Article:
Frustrating Facial Recognition Featured Pattern: P1419 November 2019
Abstracts in this Pattern:
Surveillance-camera use by law-enforcement agencies and private-security firms is on the rise and becoming increasingly advanced as object-recognition software and facial-recognition software see incorporation into camera systems. Concerns about privacy and about discrimination resulting from biased facial-recognition technology are growing. For example, during the recent protests in Hong Kong, China, demonstrators attempted to prevent the government's extensive security-camera network from identifying them by using laser pointers to thwart facial-recognition cameras.
Entrepreneurs are crafting innovative creations to deter facial-recognition technologies. For example, artist Ewa Nowak has created face jewelry that consists of two brass circles that cover the cheekbones and a long piece of brass that covers the center of the forehead. A wire that hangs over the wearer's ears like eyeglasses do connects the brass elements. Some systems use machine learning to detect humans in recordings or live feeds and then trigger facial recognition. Scientists at the Catholic University of Leuven (Leuven, Belgium) created a 2D image that can trick such systems into classifying a person as an object, thereby preventing the systems from initiating a facial-recognition check. For the 2D image to prevent human-detection software from recognizing the presence of a human, it "must be placed around the middle of a person's 'detection box' and must face the surveillance camera at all times."
Designers are also starting to create clothing that confounds surveillance cameras and protects wearers' privacy. Designer Kate Rose created a line of antisurveillance clothing that includes garments featuring a pattern of license-plate images. Automatic license-plate-reader systems see the garments as collections of license plates and add those license-plate numbers to its database, making "deploying that sort of surveillance less effective, more expensive, and harder to use without human oversight." Project Kovr (www.projectkovr.com) created a coat with a hood comprising "metalliferous fabrics" that hinder facial-recognition technologies. And researchers at Fudan University (Shanghai, China) modified a baseball cap with infrared light-emitting diodes that project spots of light onto the wearer's face to trick facial-recognition software.
The Development of this Pattern
Artist Ewa Nowak has created face jewelry that consists of two brass circles that cover the cheekbones and a long piece of brass that covers the center of the forehead.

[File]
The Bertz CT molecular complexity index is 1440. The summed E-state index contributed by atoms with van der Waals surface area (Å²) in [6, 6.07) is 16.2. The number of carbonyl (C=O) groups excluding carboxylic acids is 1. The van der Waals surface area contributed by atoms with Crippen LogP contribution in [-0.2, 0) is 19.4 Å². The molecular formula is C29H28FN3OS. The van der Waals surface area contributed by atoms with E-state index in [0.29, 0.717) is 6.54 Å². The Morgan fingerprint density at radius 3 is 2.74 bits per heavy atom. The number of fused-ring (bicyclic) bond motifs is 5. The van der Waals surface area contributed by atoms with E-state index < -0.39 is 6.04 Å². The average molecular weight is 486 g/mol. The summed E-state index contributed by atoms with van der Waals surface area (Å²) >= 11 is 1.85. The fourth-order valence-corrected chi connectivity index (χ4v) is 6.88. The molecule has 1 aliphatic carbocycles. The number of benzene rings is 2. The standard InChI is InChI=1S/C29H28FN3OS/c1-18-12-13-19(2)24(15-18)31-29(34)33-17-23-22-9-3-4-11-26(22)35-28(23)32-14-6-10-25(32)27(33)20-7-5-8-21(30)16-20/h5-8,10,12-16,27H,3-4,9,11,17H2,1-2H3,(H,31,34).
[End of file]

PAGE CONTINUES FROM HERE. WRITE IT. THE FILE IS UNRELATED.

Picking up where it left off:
Some systems use machine learning to detect humans in recordings or live feeds and then trigger facial recognition. Scientists at the Catholic University of Leuven created a 2D image that can trick such systems into classifying a person as an object, thereby preventing the systems from initiating a facial-recognition check.
Project Kovr created a coat with a hood comprising "metalliferous fabrics" that hinder facial-recognition technologies.
P1419 — Frustrating Facial Recognition
Facial-recognition technologies are advancing, and techniques to subvert them are developing.
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Increasingly, individuals are subject to surveillance; newer approaches even rely on citizens' participation.
- P0264 — Asymmetric Omniscience (October 2011)
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- SoC586 — From Face Recognition to Interpretation (June 2012)
Face recognition has become a common feature of security and surveillance applications. As addressing privacy and security issues becomes increasingly important, analysis of facial features is providing ever more detailed information.
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- SoC1002 — Recognizing and Analyzing Faces (March 2018)
Deployments of face-recognition and face-analysis software are increasing in number across commercial and government applications, and faces are becoming valuable data sources.
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This Signal of Change speculates about the role that technologies and data analytics can and might eventually play.
- P1349 — Challenging Biometric Surveillance (May 2019)
The increasing use of biometric data for surveillance applications may face challenges.